SHARPTON: That's why-that's why I-that's why I was here earlier today. That's why I'm campaigning. In fact, the first ads I've bought in the Sharpton campaign went on the air in five radio stations in Washington, D.C. last night. We've got to put our money where our mouth is. I think that we need to underscore one of the great and significant miscarriages of American legislative action has been to continue to not give statehood to the District of Columbia. And we need to get rid of that in 2004.



BEGALA: Let me ask you about one of the most actively difficult, contentious issues is. You're one of two African-Americans seeking the presidency today.

In these tapes that NBC News uncovered of these interviews that Governor Dean did in the past several years with Canadian television, he said something very provocative about Republicans and the issue of race.

And I'd like you to listen to it and get your response.


DEAN: I've got to say that I think the Republican Party, who talks about race preference, quotas, are out-and-out racists.


BEGALA: Do you agree with that statement?

SHARPTON: That-it was kind of fast, that...

BEGALA: He said I think, when the Republican Party talks about race preferences and quotas, they are out-and-out racists.

SHARPTON: Well, I don't know what context he said it.

I think that they have used quotas as-in terms of the Republicans, to try and raise racial fears and prey people against each other. Rather than talk about the fact that we must establish a country that corrects historic discrimination against people of color, against women, they try and act as though people are taking their jobs, rather than, we're trying to have an even playing field.

Now, the fact that it takes them all of this hoopla and trillions of dollars of tax cuts to only create 1,000 jobs in a month, I can see why they want to scare everybody, because, if you have everybody scared, they won't look at the fact, the problem is that blacks and whites don't have enough jobs to take from each other. So you try to scare people. Rather than say, I can't produce jobs, I'm going to say, the other guy has your job.

The fact is, neither one of us have a job. We ought to get together and get you out of your job, so we can put jobs out here for the American people.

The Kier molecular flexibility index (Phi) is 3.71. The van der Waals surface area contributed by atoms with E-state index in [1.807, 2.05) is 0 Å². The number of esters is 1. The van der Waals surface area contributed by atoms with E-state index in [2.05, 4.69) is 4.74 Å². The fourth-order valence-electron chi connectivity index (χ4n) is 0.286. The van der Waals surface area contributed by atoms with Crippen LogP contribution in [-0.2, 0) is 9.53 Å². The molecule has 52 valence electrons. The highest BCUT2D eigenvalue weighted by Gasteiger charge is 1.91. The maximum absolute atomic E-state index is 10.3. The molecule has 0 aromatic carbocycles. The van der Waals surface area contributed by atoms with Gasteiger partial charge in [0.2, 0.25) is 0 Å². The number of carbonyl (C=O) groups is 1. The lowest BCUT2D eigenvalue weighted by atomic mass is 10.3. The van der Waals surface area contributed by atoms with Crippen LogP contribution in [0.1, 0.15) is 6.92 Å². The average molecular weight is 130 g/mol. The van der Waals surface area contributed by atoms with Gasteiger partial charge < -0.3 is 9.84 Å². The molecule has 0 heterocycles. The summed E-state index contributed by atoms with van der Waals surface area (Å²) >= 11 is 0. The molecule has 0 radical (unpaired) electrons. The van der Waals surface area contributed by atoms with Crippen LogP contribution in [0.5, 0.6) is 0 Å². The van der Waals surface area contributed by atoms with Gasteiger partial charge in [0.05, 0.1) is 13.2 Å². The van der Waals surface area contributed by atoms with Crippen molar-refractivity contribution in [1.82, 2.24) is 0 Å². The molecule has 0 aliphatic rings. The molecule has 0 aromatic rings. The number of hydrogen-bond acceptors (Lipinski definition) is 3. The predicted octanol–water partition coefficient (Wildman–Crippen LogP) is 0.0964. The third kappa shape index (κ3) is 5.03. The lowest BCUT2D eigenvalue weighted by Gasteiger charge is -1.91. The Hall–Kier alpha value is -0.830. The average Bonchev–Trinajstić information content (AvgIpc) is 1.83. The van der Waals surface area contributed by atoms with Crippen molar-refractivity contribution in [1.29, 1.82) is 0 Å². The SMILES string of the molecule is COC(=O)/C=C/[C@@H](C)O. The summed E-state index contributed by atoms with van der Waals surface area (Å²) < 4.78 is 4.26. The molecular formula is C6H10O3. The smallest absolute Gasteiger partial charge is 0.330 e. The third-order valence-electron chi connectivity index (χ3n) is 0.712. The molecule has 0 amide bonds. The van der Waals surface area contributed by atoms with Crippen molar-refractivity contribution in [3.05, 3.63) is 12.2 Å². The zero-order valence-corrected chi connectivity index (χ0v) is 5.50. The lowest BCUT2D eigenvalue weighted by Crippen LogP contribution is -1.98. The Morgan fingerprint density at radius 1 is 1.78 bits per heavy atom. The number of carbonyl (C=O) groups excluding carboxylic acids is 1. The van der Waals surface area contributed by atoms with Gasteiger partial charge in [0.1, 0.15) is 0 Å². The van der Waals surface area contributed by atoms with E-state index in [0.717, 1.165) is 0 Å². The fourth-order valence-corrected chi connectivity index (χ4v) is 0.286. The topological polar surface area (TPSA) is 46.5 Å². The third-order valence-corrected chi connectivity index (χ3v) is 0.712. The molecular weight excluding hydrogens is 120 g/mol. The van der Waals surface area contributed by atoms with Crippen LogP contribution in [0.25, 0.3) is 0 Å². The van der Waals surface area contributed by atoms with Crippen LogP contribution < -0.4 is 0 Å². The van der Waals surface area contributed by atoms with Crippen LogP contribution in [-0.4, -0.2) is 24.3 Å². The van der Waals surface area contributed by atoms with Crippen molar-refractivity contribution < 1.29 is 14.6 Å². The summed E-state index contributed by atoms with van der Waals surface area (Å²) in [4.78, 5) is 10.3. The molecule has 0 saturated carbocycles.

CARLSON: Reverend Sharpton, Zell Miller, well-known, well- respected senator of your party, Democrat from Georgia, had this to say about you in "The Wall Street Journal" earlier this month.

He described you as-quote-"the Godfather of con, as slick as a peeled onion," and winds up by worrying that you're going to get a prime-time speaking role at the Democratic National Convention this summer in Boston. He describes that, essentially, as a disaster. How do you respond to this? And will you have that prime-time speaking


SHARPTON: Well, again, I'm not running for a speaking slot at the convention. You know, everybody, are you looking for a big national televised speaking role?

I did "Saturday Night Live." I won't getting a better speaking role.


SHARPTON: I wouldn't be doing this for a big audience. I'm not doing this to get a private jet to register voters. I have friends I can borrow jets.

I'm doing this because we need to talk about fundamental things like the economy, like we lost 75,000 jobs in South Carolina, like we can't get statehood in Washington, D.C. I think it's to trivialize this to talk about who's going to speak in Boston. The question is what's going to speak in Boston and what are we going to come out of Boston with.


BEGALA: And yet the concerns persist.

Albeit unnamed, in your home state, your home state of New York, "The New York Post" today, a right-wing paper, so a little suspect, but this is what they quote an unnamed New York politician as saying: "When the March 9 date was set, it was assumed there would already be a winner"-March 9 for the New York primary-"and that New York wouldn't matter. Now with, Wes Clark moving up in the polls, there is panic. They're terrified of Al Sharpton playing a major role."

Do you think Democrats are terrified of you?

SHARPTON: It's probably one of the Democrats I've already gotten more votes than. That's why they didn't use their name.

And, at one level, they say, don't take him seriously. Another level, they say, they're terrified. I think they're terrified about people that have been marginalized and cast to the side that have now become center stage and will prove to be the majority of this party. And they ought to be terrified, because we're tired of a bunch of elephants running around in donkey jackets trying to act like they're the leaders of the Democratic Party.




CARLSON: Reverend Sharpton, the D.C. primary-you're finally going to have a chance to put all of this to the test. The D.C. primary is on Tuesday, this coming Tuesday. Are you going to win it? If you don't win it, are you going to drop out of the race?

SHARPTON: I think that, first of all, the Democratic machinery here and leadership has already endorsed the front-runner. It's not a question of winning. I think, if we make it competitive, we've won.

I think that, when you look at the fact that we will do well in Washington, then the round that starts February 3 in South Carolina, and we will do what we can in Iowa and New Hampshire, we will do very well in South Carolina. Then, next-guess what, Tucker-is Michigan, where we do well. Then next is Virginia, where we do well, where I'm the only person of color on the ticket.